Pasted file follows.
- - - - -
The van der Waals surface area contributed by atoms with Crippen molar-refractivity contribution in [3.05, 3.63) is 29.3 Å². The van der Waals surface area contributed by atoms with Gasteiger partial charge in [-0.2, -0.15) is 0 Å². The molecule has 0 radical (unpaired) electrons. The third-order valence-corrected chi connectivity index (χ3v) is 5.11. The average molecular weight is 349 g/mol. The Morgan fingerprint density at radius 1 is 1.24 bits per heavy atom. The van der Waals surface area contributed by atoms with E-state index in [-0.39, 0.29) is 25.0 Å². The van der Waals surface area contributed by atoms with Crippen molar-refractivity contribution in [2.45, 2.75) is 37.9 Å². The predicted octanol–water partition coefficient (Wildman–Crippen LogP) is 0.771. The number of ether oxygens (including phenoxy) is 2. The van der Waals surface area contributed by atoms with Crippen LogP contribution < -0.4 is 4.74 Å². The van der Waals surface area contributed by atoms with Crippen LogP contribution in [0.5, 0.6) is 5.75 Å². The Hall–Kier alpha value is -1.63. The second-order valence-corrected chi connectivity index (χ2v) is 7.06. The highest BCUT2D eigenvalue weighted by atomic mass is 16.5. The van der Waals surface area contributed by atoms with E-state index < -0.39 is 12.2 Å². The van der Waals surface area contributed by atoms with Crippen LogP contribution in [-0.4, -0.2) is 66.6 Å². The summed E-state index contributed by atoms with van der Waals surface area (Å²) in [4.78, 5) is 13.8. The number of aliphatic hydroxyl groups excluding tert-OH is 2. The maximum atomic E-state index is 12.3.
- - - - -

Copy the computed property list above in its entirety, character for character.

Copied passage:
The van der Waals surface area contributed by atoms with Crippen molar-refractivity contribution in [3.05, 3.63) is 29.3 Å². The van der Waals surface area contributed by atoms with Gasteiger partial charge in [-0.2, -0.15) is 0 Å². The molecule has 0 radical (unpaired) electrons. The third-order valence-corrected chi connectivity index (χ3v) is 5.11. The average molecular weight is 349 g/mol. The Morgan fingerprint density at radius 1 is 1.24 bits per heavy atom. The van der Waals surface area contributed by atoms with E-state index in [-0.39, 0.29) is 25.0 Å². The van der Waals surface area contributed by atoms with Crippen molar-refractivity contribution in [2.45, 2.75) is 37.9 Å². The predicted octanol–water partition coefficient (Wildman–Crippen LogP) is 0.771. The number of ether oxygens (including phenoxy) is 2. The van der Waals surface area contributed by atoms with Crippen LogP contribution < -0.4 is 4.74 Å². The van der Waals surface area contributed by atoms with Crippen LogP contribution in [0.5, 0.6) is 5.75 Å². The Hall–Kier alpha value is -1.63. The second-order valence-corrected chi connectivity index (χ2v) is 7.06. The highest BCUT2D eigenvalue weighted by atomic mass is 16.5. The van der Waals surface area contributed by atoms with E-state index < -0.39 is 12.2 Å². The van der Waals surface area contributed by atoms with Crippen LogP contribution in [-0.4, -0.2) is 66.6 Å². The summed E-state index contributed by atoms with van der Waals surface area (Å²) in [4.78, 5) is 13.8. The number of aliphatic hydroxyl groups excluding tert-OH is 2. The maximum atomic E-state index is 12.3.